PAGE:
Although complete and accurate information about the Nashtifan windmills in Khaf is not available, according to the historical geography book of the Zaveh province, it is described as follows:
It consists of a gigantic wheel with 48 wings and 32 blades, placed on the roof of the windmill by the wind direction. The structure of this wheel and blades is made of heavy and sturdy woodwork, and as the wind passes through an eight-gated wind catcher, it reaches the wheel and blades, setting them in motion. The movement of the wheel and blades transfers force to a mill shaft, which is connected to a grinding stone. As the stone rotates, it causes a small wooden device called “Laklaki” to swing, and the movement of the Laklaki vibrates two wooden arms that scoop wheat from the wheat hopper. These arms slowly guide the wheat horizontally from the wheat hopper to the central cavity of the grinding stone. Naturally, the faster the wind blows, the faster the stone rotates, and as the stone spins rapidly, the movement of the Laklaki and the vibration of the arms bring a larger amount of wheat into the grinding stones.
The Nashtifan Windmill is a system that, despite its simplicity, has proven to be efficient and utilizes natural resources without incurring additional costs. Windmills, compared to modern industrial mills, do not cause pollution and do not disrupt the balance and cycle of nature, which is something worth contemplating in modern human life.
Access to the Nashtifan Windmills in Khaf:
Best time to visit: From April to autumn.
Important areas to visit: Nashtifan Windmills, the city of Khaf, Sanganeh, the villages of Barabad, Tizab, Khargerd, and Mehraabad.
Address: Khorasan Razavi, Khaf, Nashtifan.
Some interesting facts about the Nashtifan Windmills in Khaf:
- It can be confidently stated that the Nashtifan Windmills are considered a historical example of Iran dating back to the time of Ibn Khaldun, with a historical background that predates Islam.
- The Nashtifan windmills were built during the Safavid period in Khorasan Razavi province and have remained intact since then.
- The structure of the Nashtifan windmills has a unique architecture and differs from other rotating windmills.
- The main source of energy for the Nashtifan Windmills is the 120-day wind of Sistan, which not only affects these windmills during that period but also has its effects throughout the year. Other winds, such as the Nishabud wind, also contribute to the operation of these windmills.
- The 120-day winds of Sistan blow during the warm season from April to autumn and originate from the snow-capped mountains of Mount Baba in Hindukush.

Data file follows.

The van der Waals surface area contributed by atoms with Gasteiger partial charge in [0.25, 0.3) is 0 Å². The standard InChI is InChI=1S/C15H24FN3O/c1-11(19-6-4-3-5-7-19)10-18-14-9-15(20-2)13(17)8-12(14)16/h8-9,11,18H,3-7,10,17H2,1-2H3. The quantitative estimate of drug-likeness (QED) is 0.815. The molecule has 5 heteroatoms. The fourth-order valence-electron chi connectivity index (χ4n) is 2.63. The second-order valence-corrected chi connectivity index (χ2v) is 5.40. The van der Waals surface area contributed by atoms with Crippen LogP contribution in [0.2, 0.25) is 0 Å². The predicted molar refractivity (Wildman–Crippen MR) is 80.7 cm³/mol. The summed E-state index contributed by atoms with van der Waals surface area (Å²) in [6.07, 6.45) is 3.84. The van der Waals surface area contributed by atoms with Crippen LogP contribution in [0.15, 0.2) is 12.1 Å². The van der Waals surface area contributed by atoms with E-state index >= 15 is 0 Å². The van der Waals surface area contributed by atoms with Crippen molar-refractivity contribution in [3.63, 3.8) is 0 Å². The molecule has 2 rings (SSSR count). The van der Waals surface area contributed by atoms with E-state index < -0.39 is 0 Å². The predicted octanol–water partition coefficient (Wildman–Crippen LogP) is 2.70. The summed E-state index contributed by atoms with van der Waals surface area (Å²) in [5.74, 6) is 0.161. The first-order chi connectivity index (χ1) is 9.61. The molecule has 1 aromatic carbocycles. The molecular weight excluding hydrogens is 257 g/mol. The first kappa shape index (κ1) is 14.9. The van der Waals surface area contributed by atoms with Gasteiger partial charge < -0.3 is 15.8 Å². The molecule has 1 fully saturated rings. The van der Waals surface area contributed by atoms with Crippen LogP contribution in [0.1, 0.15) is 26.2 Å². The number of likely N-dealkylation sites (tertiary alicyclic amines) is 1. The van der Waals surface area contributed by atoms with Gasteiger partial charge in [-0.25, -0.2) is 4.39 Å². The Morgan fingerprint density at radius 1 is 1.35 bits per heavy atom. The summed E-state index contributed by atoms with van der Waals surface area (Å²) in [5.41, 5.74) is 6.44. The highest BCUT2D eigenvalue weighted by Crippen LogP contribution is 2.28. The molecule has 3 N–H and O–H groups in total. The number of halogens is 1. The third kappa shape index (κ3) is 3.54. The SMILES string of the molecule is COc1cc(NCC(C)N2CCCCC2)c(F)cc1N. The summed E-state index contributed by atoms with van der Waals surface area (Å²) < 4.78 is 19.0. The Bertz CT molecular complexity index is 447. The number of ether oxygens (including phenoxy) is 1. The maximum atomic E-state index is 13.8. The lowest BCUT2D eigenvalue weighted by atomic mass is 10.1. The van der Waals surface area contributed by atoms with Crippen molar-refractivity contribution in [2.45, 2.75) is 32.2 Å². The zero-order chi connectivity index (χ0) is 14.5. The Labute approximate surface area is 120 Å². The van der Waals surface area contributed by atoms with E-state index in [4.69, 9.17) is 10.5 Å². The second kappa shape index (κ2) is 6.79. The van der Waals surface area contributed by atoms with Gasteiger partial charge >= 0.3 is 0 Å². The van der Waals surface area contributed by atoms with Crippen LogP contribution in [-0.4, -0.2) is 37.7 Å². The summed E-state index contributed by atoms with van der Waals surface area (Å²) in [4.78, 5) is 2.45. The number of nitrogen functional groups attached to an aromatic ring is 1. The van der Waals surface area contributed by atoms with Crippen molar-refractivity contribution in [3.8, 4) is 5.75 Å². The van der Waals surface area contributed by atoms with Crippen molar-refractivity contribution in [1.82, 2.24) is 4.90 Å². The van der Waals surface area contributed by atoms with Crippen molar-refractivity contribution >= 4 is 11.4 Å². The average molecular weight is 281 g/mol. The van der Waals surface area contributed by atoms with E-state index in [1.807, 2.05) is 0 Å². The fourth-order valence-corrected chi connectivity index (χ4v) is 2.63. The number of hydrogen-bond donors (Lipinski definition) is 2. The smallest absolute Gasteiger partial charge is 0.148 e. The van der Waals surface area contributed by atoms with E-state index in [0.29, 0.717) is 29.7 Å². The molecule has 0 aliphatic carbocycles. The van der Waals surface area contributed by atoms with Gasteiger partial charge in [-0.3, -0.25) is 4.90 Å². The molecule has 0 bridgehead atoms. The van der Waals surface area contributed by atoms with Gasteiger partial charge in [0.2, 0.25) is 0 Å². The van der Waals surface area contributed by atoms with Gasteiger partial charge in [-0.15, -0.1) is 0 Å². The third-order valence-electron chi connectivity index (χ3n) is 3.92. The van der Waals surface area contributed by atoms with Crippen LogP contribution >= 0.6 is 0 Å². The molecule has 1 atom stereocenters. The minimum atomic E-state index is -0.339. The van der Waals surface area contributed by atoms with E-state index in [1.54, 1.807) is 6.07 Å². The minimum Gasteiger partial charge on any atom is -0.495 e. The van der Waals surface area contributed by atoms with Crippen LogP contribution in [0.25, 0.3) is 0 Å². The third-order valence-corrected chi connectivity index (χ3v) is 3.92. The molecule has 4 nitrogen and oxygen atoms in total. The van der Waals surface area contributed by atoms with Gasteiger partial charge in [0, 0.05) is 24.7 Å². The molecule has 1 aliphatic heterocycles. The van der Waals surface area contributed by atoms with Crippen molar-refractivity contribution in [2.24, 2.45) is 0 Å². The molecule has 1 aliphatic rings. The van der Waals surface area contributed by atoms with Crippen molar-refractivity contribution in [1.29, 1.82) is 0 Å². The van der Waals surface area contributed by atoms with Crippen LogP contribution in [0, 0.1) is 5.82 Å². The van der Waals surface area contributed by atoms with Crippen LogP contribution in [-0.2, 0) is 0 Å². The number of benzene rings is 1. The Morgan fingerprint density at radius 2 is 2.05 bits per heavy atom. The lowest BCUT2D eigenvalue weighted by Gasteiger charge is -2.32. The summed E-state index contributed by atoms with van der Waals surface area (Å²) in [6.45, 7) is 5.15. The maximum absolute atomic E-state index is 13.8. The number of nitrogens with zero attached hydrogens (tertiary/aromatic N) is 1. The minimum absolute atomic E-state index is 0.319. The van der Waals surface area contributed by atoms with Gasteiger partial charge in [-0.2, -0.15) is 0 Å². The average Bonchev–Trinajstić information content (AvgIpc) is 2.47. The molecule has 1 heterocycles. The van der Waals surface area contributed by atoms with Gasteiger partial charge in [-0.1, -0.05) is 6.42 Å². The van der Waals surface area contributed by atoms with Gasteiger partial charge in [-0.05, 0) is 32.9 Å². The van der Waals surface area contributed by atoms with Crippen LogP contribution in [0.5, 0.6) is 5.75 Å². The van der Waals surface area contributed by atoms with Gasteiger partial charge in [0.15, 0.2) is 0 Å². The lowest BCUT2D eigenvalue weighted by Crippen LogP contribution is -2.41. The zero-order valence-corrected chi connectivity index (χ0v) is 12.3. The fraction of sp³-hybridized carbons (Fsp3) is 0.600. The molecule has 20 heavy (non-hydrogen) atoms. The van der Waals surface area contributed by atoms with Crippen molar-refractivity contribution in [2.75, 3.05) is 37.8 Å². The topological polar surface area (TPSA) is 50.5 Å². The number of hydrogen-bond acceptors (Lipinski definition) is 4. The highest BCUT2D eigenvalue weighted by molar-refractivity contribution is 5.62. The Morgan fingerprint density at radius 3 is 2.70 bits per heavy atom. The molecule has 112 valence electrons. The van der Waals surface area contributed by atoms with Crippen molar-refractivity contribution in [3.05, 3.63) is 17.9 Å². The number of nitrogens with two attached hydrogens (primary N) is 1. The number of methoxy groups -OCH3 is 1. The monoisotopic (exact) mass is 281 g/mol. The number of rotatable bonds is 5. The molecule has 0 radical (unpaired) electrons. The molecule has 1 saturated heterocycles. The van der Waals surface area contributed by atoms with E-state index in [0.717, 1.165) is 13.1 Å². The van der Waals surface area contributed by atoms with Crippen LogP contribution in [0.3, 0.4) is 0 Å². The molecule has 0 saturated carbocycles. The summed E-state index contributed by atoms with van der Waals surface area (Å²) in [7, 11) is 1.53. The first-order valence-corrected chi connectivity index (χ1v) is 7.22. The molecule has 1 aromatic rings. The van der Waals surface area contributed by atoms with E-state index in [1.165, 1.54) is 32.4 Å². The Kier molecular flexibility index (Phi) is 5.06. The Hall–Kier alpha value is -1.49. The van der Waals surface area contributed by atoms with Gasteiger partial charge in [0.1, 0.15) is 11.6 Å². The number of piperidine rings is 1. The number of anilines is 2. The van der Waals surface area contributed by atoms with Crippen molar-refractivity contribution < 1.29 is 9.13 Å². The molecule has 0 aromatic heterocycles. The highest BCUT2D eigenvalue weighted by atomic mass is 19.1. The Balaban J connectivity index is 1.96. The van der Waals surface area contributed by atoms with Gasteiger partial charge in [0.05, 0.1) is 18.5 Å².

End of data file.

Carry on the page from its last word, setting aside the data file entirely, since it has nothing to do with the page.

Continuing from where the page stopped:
- There is a cavity underneath the stones where an ancient and primitive device is located that, based on the lever mechanism, can immobilize the stones when necessary instead of using brakes.
- In the windmills, there is a tool called the “Takht-e-Vahshat” that slows down the movement of the stones from below and inside the mill. Immediately after that, another lever called the “Nibad” completely immobilizes the wheel and wings upwards, and the operation ceases.
- Approximately 40 windmills of the Nashtifan system in Khaf are still preserved, creating a unique and unparalleled landscape.
As mentioned at the beginning of the text, the historical and valuable collection of Nashtifan in Khaf is awaiting registration on the UNESCO World Heritage List.
The head of the Cultural Heritage in Khorasan Razavi, South Khorasan, and Sistan and Baluchestan mentioned the final stages of the documentation and mapping operations of Nashtifan in Khaf for global registration. He stated that the documentary process is underway by the Cultural Heritage Base of Asbad in Iran to prepare a comprehensive file for the registration of Iranian windmills in the World Heritage List.
In this article from Eligasht, we introduced the ancient windmills of Nashtifan. This place can stand as a remarkable testament to human ingenuity and harmonious coexistence with nature. These timeless structures, dating back to the Safavid period, have withstood the test of time, continuing to harness the power of the winds that sweep through the region. The Nashtifan windmills, with their distinctive architecture and ingenious mechanisms, provide a glimpse into the rich history and cultural heritage of Khaf in Khorasan Razavi province. Beyond their functional purpose, these windmills evoke a sense of awe and admiration for the craftsmanship and engineering prowess of their creators. Each windmill stands tall, a silent sentinel that has witnessed generations come and go, while faithfully serving its purpose. The anticipation of Nashtifan windmills being registered on the UNESCO World Heritage List adds to their significance. It recognizes their universal value and the need to preserve these living relics for future generations to appreciate and learn from.